Chile will revitalize poor neighborhoods and emblematic infrastructure assets with a $90 million loan from the Inter-American Development Bank (IDB), announced on October 22, 2015.
The loan is designed to improve the living conditions and environment of residents of poor neighborhoods, inject value into their real estate assets, increase commercial and cultural activities and boost the residents’ participation in the effort, in order to guarantee that the activities are sustainable.
The project will finance coordinated activities in at least five municipalities, including improvements in physical infrastructure, support for local economic and cultural development and provision of resources that will enable the effective participation of residents.
“As it starts to think about coordinating activities at the neighborhood level but led by municipalities, Chile faces a great challenge. This program is an excellent opportunity to show that with adequate management, it is possible to make cities more egalitarian and equitable,” said Veronica Adler, IDB project team leader. “This program will seek to take advantage of the existing capital, to respect the tangible and intangible assets and to have an impact on the poor outer sections of urban areas.”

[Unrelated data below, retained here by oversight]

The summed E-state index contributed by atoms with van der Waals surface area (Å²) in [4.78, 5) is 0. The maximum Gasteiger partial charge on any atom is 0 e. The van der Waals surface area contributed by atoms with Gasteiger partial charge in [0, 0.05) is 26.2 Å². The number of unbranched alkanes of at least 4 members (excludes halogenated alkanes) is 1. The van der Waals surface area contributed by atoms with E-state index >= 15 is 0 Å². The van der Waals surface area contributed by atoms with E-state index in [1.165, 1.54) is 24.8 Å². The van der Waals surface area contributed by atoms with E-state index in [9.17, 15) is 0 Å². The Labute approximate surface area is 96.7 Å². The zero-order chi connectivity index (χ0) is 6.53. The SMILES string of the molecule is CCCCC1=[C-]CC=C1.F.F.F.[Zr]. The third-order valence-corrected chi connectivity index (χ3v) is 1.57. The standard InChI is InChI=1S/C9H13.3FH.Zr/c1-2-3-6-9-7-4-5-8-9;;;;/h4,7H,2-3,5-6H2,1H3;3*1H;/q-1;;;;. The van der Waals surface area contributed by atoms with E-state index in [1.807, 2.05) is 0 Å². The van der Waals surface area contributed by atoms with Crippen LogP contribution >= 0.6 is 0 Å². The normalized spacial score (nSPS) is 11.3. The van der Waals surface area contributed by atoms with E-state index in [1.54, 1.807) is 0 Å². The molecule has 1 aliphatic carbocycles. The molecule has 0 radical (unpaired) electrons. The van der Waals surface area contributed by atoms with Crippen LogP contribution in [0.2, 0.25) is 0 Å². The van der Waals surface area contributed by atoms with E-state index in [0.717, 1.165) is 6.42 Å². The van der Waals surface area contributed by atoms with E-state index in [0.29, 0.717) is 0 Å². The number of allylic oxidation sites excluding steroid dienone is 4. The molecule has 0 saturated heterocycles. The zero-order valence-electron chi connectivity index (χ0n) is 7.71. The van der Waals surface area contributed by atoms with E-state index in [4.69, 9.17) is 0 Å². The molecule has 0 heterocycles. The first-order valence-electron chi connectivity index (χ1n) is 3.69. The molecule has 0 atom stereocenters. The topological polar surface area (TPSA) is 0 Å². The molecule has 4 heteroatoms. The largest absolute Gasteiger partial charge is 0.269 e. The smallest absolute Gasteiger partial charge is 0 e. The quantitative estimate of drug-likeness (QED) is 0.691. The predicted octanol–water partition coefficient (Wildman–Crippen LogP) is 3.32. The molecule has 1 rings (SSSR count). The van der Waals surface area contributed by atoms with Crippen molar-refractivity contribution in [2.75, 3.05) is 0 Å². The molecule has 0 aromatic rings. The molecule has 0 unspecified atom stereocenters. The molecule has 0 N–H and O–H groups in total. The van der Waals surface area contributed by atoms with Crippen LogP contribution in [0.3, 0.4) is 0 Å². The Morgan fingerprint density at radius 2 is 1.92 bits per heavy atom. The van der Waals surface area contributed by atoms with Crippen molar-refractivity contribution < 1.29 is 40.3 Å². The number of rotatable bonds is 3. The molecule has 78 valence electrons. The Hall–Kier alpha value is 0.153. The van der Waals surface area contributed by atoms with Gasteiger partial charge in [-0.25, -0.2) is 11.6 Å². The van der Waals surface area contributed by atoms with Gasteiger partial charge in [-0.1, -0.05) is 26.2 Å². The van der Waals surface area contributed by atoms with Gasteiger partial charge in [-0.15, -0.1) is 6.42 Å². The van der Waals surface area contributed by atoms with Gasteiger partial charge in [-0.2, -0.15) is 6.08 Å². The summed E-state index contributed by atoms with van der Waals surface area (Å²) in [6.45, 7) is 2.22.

The program will provide resources to improve selected real estate assets; build, restore or improve urban environments; restore and improve avenues, streets, plazas, footpaths, sidewalks and bike lanes; and improve urban furnishings, lighting and landscapes.
The project will promote economic and cultural development through studies to identify the specific needs of the businesses operating in each neighborhood as well as opportunities for new economic and cultural undertakings, including the creation and promotion of economic opportunities for women.
It will also implement plans to improve the competitiveness of existing business activities, through the development of innovative strategies to diversify and improve the profiles of local economic and cultural initiatives.
The project also includes the installation of a project office in each neighborhood, the design and implementation of a plan to communicate and disseminate reports on the activities, and a fund for grants to community initiatives that address various neighborhood problems.
It will also strengthen the technical and operational capacities of the municipalities so that they can successfully carry out the project as well as subsequent activities.
It is expected that the project will improve the quality of the infrastructure, reduce the percentage of deteriorated real estate assets and increase the commercial activity in each neighborhood and the percentage of neighbors who participate in the budgeting process in the selected neighborhoods.
The IDB credit for $90 million is for 11 years, with a grace period of 11 years, an interest rate based on LIBOR and a counterpart contribution of $90 million.